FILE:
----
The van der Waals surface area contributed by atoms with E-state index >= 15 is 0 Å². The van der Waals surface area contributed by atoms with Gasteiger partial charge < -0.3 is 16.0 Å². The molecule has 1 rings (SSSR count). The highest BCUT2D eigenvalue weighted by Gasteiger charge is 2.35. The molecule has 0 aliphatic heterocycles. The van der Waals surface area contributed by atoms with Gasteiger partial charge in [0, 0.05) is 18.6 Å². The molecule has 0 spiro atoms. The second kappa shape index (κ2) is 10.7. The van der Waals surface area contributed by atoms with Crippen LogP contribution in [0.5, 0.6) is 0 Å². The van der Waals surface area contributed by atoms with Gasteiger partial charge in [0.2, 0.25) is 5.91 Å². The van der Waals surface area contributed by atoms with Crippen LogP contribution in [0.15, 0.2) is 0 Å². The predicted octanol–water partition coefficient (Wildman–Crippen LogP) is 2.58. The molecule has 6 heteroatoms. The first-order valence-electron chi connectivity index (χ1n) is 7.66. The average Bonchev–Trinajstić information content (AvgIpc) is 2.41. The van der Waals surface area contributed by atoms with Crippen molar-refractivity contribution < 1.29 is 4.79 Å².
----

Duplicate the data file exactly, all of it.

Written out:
The van der Waals surface area contributed by atoms with E-state index >= 15 is 0 Å². The van der Waals surface area contributed by atoms with Gasteiger partial charge < -0.3 is 16.0 Å². The molecule has 1 rings (SSSR count). The highest BCUT2D eigenvalue weighted by Gasteiger charge is 2.35. The molecule has 0 aliphatic heterocycles. The van der Waals surface area contributed by atoms with Gasteiger partial charge in [0, 0.05) is 18.6 Å². The molecule has 0 spiro atoms. The second kappa shape index (κ2) is 10.7. The van der Waals surface area contributed by atoms with Crippen LogP contribution in [0.5, 0.6) is 0 Å². The van der Waals surface area contributed by atoms with Gasteiger partial charge in [0.2, 0.25) is 5.91 Å². The van der Waals surface area contributed by atoms with Crippen LogP contribution in [0.15, 0.2) is 0 Å². The predicted octanol–water partition coefficient (Wildman–Crippen LogP) is 2.58. The molecule has 6 heteroatoms. The first-order valence-electron chi connectivity index (χ1n) is 7.66. The average Bonchev–Trinajstić information content (AvgIpc) is 2.41. The van der Waals surface area contributed by atoms with Crippen molar-refractivity contribution < 1.29 is 4.79 Å².